A chain of cosmetology schools, which includes two locations in the Quad Cities area, is the target of a lawsuit in which the State of Iowa alleges students were the victims of a fraud scheme.
A lawsuit filed against the La’ James International College cosmetology schools claims the schools engage in “deceptive, omissive and unfair practices,” according to Iowa Attorney General Tom Miller.
The lawsuit claims the schools created a circle of problems that left students with incomplete training and then penalized the students for not completing that same training.
The complaint cites high instructor turnover that resulted in inconsistent instruction, unqualified instructors and some classrooms with no instructor at all. The school reportedly required students to recruit paying clients for school salons, penalizing students who didn’t recruit enough clients by assessing penalty fees and by only granting practice credit hours for services performed on those clients.
Students were also required to sell salon products as a condition for receiving credit for training, and penalized for insufficient sales, the complaint said.
The lawsuit also claims recordkeeping issues left students unclear about how many hours they had completed and how many hours they had remaining to complete their training. Students were so frustrated that some quit the program after investing thousands of dollars in tuition, the complaint said.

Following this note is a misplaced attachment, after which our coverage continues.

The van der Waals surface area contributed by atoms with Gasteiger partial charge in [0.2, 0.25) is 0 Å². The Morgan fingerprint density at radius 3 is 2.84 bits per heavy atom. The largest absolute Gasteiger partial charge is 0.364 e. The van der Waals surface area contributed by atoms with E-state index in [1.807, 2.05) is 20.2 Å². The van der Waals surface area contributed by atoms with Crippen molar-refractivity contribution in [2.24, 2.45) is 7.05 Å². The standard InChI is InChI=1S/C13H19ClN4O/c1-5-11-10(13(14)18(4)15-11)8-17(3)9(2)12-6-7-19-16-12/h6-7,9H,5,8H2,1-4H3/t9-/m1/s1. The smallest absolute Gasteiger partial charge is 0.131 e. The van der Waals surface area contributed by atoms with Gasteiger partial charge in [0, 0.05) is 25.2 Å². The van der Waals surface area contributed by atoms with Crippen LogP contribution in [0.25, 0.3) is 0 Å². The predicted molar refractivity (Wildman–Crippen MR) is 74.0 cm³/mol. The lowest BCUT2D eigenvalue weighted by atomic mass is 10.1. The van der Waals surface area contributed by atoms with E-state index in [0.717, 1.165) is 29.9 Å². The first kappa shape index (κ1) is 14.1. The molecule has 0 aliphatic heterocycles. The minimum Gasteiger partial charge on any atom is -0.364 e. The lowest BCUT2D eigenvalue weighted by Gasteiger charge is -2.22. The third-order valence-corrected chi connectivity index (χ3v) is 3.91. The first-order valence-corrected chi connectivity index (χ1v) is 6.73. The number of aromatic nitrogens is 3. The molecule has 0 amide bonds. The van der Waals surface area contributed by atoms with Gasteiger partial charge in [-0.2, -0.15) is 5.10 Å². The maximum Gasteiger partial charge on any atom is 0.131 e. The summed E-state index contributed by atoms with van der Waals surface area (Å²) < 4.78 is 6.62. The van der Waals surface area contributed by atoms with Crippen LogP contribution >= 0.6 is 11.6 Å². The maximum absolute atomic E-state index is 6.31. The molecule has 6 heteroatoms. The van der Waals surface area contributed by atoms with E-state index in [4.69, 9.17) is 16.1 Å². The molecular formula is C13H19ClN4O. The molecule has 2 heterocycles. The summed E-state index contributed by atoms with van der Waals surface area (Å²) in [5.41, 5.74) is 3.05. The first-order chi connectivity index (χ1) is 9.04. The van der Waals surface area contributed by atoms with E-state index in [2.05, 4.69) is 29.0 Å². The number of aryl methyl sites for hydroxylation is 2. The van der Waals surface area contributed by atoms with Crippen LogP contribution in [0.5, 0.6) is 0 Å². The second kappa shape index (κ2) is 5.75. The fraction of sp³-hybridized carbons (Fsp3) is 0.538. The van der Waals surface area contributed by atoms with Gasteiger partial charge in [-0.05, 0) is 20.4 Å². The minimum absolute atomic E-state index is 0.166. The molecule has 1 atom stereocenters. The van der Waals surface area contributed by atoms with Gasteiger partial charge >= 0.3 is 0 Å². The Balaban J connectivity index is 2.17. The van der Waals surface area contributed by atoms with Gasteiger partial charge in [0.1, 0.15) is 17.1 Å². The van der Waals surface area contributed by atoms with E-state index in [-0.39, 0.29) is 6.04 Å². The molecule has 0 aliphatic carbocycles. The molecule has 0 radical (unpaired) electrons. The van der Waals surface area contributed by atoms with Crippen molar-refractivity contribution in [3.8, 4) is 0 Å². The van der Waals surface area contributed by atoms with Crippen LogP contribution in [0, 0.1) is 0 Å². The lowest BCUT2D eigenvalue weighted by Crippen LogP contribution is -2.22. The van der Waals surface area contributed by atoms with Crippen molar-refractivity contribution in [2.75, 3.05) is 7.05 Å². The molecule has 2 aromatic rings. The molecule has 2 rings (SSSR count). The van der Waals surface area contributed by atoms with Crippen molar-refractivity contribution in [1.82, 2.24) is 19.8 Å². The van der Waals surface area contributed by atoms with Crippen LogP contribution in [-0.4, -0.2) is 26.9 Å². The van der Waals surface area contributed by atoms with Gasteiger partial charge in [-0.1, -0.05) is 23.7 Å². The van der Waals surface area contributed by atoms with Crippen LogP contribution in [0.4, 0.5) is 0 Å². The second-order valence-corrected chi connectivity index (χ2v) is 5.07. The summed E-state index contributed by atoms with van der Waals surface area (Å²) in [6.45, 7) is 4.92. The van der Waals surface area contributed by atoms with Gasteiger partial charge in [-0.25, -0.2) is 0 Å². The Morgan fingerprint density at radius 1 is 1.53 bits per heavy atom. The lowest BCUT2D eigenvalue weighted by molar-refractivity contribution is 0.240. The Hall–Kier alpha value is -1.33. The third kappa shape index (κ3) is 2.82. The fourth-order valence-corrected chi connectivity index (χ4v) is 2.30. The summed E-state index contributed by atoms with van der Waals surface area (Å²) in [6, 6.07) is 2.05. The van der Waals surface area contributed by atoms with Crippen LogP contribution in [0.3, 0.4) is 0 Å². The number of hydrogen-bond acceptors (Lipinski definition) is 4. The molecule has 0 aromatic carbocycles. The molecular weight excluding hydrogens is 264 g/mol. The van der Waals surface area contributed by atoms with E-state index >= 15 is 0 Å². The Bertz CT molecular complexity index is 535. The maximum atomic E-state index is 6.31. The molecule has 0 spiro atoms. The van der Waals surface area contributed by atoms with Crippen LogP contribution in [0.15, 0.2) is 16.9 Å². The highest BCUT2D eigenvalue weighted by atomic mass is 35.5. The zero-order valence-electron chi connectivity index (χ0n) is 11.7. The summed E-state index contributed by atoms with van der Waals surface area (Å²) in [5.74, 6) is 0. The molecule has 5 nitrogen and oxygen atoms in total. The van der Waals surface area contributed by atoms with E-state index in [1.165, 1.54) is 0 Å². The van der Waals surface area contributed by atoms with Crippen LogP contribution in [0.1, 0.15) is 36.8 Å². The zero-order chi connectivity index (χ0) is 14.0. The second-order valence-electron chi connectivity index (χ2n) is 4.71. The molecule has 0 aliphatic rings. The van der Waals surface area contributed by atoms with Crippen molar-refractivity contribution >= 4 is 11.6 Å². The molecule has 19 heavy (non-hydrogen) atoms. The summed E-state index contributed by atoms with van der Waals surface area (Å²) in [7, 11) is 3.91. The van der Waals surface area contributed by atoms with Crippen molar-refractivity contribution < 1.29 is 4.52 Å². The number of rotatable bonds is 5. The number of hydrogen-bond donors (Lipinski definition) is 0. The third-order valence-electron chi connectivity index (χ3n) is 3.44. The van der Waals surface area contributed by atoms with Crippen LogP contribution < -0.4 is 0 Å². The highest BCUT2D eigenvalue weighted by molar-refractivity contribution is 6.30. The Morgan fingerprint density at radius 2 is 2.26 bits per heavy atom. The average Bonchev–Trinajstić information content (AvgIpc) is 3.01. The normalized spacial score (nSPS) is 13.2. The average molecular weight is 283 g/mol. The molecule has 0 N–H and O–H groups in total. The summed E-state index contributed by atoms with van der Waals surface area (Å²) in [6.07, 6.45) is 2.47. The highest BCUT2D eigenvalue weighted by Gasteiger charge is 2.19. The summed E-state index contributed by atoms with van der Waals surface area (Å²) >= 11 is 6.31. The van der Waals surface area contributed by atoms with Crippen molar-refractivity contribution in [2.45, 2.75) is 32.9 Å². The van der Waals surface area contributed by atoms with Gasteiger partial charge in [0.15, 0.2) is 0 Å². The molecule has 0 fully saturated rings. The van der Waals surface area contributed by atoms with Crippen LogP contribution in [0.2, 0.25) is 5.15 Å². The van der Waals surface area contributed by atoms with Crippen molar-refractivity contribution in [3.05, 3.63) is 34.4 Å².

Some students were assessed penalty fees, totaling more than $630,000 over three-and-a-half years, for not completing their education by a date set by the school. Such deadlines are not mandated by the state. Students with extenuating circumstances including illness, military deployment and pregnancy, were allegedly among those penalized for missing program completion dates.
The complaint names La’ James owner Cynthia Becher and the individual La’ James locations as defendants.
La’ James has locations in Davenport and East Moline, as well as Cedar Falls, Cedar Rapids, Des Moines, Fort Dodge, Iowa City and one in Fremont, Nebraska.
The state asked the court for restitution including penalties of up to $40,000 for each separate violation.